From "Juno" to "16 & Pregnant," the American public has been fascinated by the specter of teenage pregnancy. Unfortunately, the issue of young mothers and their education has received little attention. Even 40 years after the passage of Title IX, the landmark federal law that bans sex discrimination (including pregnancy discrimination) in schools, pregnant and parenting students continue to be barred from activities, kicked out of school, pressured to attend alternative programs, and penalized for pregnancy-related absences. An ACLU demand letter recently highlighted an extreme practice by a charter school in Louisiana of requiring female students “suspected of being pregnant” to submit to pregnancy tests and then refusing to allow those with positive results to continue going to class. The complaints we hear from students in other schools often involve the more subtle practice of discouraging pregnant students by erecting hurdles to their graduation, in violation of their civil rights.
Earlier this year, the National Women’s Law Center released a report entitled A Pregnancy Test for Schools: The Impact of Education Laws on Pregnant and Parenting Students. The report highlights the barriers that pregnant and parenting students face, including discrimination, and provides an overview of the relevant federal laws and policies. The report also ranks all 50 states, the District of Columbia and Puerto Rico on the extent to which their laws and policies help pregnant and parenting students succeed. Some states have made great strides forward in supporting the education of pregnant and parenting students, but the majority of states have few or no laws, policies, or programs specifically designed to improve outcomes for these students.
Unfortunately, too many pregnant and parenting students have resigned themselves to the mistreatment they experience and reluctantly leave school. In a Gates Foundation study almost one-half of female dropouts surveyed identified becoming a parent as a factor in their decisions to leave school (the same was true for 24% of the male dropouts surveyed). And according to a 2010 study by Child Trends, only about 50% of teen mothers receive a high school diploma by the age of 22 (this statistic drops to 38% for those who have babies before age 18). Nearly one-third of teenage mothers never go on to earn a G.E.D. or a diploma.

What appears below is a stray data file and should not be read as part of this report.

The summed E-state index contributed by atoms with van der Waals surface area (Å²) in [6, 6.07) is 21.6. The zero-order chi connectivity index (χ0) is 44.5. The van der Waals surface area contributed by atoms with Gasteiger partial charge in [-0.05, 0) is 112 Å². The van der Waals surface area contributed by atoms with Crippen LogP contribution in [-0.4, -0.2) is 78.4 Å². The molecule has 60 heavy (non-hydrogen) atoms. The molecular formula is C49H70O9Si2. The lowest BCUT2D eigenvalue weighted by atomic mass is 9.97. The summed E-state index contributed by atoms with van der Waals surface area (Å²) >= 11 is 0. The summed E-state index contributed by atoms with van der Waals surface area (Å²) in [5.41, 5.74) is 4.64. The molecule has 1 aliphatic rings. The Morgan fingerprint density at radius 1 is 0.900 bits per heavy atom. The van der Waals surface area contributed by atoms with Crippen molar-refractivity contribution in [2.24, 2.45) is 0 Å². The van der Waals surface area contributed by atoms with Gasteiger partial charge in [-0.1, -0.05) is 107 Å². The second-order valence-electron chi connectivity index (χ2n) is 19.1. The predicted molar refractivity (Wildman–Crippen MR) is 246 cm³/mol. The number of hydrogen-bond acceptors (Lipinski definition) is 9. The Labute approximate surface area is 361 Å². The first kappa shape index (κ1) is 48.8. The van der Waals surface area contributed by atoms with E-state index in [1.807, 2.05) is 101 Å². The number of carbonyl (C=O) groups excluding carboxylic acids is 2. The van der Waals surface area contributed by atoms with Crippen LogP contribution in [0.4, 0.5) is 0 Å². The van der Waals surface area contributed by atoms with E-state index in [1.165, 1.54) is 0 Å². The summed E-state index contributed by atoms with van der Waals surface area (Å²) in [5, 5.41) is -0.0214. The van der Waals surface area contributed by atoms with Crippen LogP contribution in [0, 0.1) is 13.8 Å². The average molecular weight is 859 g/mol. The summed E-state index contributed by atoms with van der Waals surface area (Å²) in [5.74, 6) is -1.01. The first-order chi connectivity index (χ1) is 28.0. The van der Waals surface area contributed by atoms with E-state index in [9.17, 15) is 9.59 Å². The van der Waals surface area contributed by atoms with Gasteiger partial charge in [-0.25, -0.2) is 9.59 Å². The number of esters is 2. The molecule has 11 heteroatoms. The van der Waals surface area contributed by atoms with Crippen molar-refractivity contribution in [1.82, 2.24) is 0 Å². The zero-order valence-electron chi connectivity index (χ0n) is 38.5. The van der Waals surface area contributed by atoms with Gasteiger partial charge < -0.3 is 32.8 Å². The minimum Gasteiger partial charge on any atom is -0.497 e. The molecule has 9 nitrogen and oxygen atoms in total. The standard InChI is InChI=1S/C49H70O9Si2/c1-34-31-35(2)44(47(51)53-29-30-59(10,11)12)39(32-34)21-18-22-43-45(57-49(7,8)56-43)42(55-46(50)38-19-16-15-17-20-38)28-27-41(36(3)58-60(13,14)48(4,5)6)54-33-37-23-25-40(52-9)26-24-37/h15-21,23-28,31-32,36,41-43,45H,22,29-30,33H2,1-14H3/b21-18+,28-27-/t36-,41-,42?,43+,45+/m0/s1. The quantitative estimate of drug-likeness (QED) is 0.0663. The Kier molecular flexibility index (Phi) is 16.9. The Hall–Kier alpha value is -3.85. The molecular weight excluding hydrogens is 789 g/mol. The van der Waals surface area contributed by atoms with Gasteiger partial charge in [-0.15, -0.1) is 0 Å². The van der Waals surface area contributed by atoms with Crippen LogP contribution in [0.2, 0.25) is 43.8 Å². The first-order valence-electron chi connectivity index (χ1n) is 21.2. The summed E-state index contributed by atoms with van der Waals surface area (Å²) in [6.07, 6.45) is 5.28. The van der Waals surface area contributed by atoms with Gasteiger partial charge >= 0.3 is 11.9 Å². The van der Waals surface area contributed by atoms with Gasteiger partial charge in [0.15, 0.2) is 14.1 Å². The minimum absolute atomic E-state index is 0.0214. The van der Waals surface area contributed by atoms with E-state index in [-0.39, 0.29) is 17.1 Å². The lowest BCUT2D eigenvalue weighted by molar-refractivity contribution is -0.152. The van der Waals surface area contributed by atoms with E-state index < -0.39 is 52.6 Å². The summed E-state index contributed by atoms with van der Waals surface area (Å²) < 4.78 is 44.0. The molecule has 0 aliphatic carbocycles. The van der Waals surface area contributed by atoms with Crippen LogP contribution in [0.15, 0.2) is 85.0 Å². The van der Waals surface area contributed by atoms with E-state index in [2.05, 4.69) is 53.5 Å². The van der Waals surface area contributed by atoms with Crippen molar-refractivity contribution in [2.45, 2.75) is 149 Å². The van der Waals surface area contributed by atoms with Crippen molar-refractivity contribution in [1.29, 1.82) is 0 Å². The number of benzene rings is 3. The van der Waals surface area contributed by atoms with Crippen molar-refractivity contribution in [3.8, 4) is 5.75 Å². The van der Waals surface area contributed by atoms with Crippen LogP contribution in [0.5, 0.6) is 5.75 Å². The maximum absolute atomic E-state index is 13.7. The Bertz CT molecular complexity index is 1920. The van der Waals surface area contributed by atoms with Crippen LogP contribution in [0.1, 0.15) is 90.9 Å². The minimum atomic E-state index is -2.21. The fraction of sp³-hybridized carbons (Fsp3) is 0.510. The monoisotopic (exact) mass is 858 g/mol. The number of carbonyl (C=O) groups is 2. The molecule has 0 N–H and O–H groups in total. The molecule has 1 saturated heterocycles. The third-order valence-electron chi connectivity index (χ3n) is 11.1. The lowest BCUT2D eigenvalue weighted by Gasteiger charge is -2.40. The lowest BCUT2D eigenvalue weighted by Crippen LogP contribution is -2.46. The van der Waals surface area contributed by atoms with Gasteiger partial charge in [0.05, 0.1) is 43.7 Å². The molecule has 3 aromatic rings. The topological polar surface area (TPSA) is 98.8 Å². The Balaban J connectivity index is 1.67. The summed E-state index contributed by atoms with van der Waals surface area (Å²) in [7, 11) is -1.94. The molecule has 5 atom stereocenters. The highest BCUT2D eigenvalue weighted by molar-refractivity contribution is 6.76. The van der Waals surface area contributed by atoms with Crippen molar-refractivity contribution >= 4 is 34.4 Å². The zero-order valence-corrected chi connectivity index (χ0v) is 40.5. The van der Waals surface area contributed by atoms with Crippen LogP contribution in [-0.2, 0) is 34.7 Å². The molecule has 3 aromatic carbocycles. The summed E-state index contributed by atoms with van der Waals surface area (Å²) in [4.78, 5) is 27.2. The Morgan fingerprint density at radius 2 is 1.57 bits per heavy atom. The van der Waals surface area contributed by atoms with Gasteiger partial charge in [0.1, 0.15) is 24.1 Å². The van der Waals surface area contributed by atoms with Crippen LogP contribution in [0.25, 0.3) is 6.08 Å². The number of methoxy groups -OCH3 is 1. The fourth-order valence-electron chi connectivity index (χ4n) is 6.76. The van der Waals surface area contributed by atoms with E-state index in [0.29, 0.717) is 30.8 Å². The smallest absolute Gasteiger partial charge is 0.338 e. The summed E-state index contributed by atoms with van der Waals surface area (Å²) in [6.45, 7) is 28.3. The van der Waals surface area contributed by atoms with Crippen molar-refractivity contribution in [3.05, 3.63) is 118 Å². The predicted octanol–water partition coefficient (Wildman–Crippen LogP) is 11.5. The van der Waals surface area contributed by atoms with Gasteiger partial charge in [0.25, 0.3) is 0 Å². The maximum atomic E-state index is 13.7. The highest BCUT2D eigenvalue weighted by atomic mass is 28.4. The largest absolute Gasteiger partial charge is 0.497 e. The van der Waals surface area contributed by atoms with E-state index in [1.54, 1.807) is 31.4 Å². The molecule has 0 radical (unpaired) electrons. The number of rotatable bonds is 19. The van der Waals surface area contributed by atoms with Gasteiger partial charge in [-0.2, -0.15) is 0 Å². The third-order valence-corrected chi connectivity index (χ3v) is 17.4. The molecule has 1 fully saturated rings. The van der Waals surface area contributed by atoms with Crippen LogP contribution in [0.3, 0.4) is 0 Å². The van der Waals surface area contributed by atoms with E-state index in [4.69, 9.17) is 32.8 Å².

But parenthood does not have to be the end of the road for teen moms. Quite to the contrary, motherhood often serves as an educational motivator for many young women. Studies have shown that regardless of their relationship to school before their pregnancy, almost all teen mothers describe new education priorities as they anticipate motherhood. If we as a nation want to address the dropout crisis, it seems obvious that we might examine one of the leading causes of female dropout crisis. Ending discrimination against pregnant and parenting students is a critical first step toward keeping these young women in school and securing a better future for them and their children; supportive policies and practices must follow. Support ranging from child care and transportation to homebound instruction for extended absences paired with continued rigorous and relevant curricula can help pregnant and parenting students stay in school and graduate. We hope you’ll check out the report’s toolkit to get started on these changes in your community!
Download the full National Women's Law Center report here!